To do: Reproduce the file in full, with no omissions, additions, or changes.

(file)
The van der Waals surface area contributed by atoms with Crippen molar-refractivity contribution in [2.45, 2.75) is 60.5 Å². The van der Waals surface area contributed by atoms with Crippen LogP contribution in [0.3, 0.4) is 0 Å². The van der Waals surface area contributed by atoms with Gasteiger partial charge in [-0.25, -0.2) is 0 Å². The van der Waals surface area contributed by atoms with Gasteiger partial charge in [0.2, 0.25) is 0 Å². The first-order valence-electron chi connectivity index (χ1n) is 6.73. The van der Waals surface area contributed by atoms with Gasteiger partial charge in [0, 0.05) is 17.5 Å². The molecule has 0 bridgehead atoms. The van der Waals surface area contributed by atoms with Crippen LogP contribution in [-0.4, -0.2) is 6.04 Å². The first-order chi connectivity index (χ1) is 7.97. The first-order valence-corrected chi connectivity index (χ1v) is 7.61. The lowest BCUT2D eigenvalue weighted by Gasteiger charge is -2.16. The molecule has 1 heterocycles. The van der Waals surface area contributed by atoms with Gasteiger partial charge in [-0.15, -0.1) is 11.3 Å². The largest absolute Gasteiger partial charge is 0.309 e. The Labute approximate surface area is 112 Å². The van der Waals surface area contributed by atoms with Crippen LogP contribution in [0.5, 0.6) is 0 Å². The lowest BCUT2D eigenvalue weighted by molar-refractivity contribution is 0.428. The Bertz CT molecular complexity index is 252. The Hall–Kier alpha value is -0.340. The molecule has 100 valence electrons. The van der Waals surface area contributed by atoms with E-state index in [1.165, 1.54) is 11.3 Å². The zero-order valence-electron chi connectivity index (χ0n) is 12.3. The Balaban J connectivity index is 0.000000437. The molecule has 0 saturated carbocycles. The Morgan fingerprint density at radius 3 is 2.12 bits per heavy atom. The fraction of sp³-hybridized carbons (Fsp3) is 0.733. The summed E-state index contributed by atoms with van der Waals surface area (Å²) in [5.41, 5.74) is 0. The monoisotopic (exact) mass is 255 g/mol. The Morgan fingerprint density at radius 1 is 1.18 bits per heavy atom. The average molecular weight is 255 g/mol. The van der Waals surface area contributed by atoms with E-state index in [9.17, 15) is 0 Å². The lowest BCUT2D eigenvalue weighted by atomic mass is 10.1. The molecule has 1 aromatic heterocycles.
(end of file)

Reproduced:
The van der Waals surface area contributed by atoms with Crippen molar-refractivity contribution in [2.45, 2.75) is 60.5 Å². The van der Waals surface area contributed by atoms with Crippen LogP contribution in [0.3, 0.4) is 0 Å². The van der Waals surface area contributed by atoms with Gasteiger partial charge in [-0.25, -0.2) is 0 Å². The van der Waals surface area contributed by atoms with Gasteiger partial charge in [0.2, 0.25) is 0 Å². The first-order valence-electron chi connectivity index (χ1n) is 6.73. The van der Waals surface area contributed by atoms with Gasteiger partial charge in [0, 0.05) is 17.5 Å². The molecule has 0 bridgehead atoms. The van der Waals surface area contributed by atoms with Crippen LogP contribution in [-0.4, -0.2) is 6.04 Å². The first-order chi connectivity index (χ1) is 7.97. The first-order valence-corrected chi connectivity index (χ1v) is 7.61. The lowest BCUT2D eigenvalue weighted by Gasteiger charge is -2.16. The molecule has 1 heterocycles. The van der Waals surface area contributed by atoms with Gasteiger partial charge in [-0.15, -0.1) is 11.3 Å². The largest absolute Gasteiger partial charge is 0.309 e. The Labute approximate surface area is 112 Å². The van der Waals surface area contributed by atoms with Crippen LogP contribution in [0.5, 0.6) is 0 Å². The lowest BCUT2D eigenvalue weighted by molar-refractivity contribution is 0.428. The Bertz CT molecular complexity index is 252. The Hall–Kier alpha value is -0.340. The molecule has 100 valence electrons. The van der Waals surface area contributed by atoms with E-state index in [1.165, 1.54) is 11.3 Å². The zero-order valence-electron chi connectivity index (χ0n) is 12.3. The Balaban J connectivity index is 0.000000437. The molecule has 0 saturated carbocycles. The Morgan fingerprint density at radius 3 is 2.12 bits per heavy atom. The fraction of sp³-hybridized carbons (Fsp3) is 0.733. The summed E-state index contributed by atoms with van der Waals surface area (Å²) in [5.41, 5.74) is 0. The monoisotopic (exact) mass is 255 g/mol. The Morgan fingerprint density at radius 1 is 1.18 bits per heavy atom. The average molecular weight is 255 g/mol. The van der Waals surface area contributed by atoms with E-state index in [9.17, 15) is 0 Å². The lowest BCUT2D eigenvalue weighted by atomic mass is 10.1. The molecule has 1 aromatic heterocycles.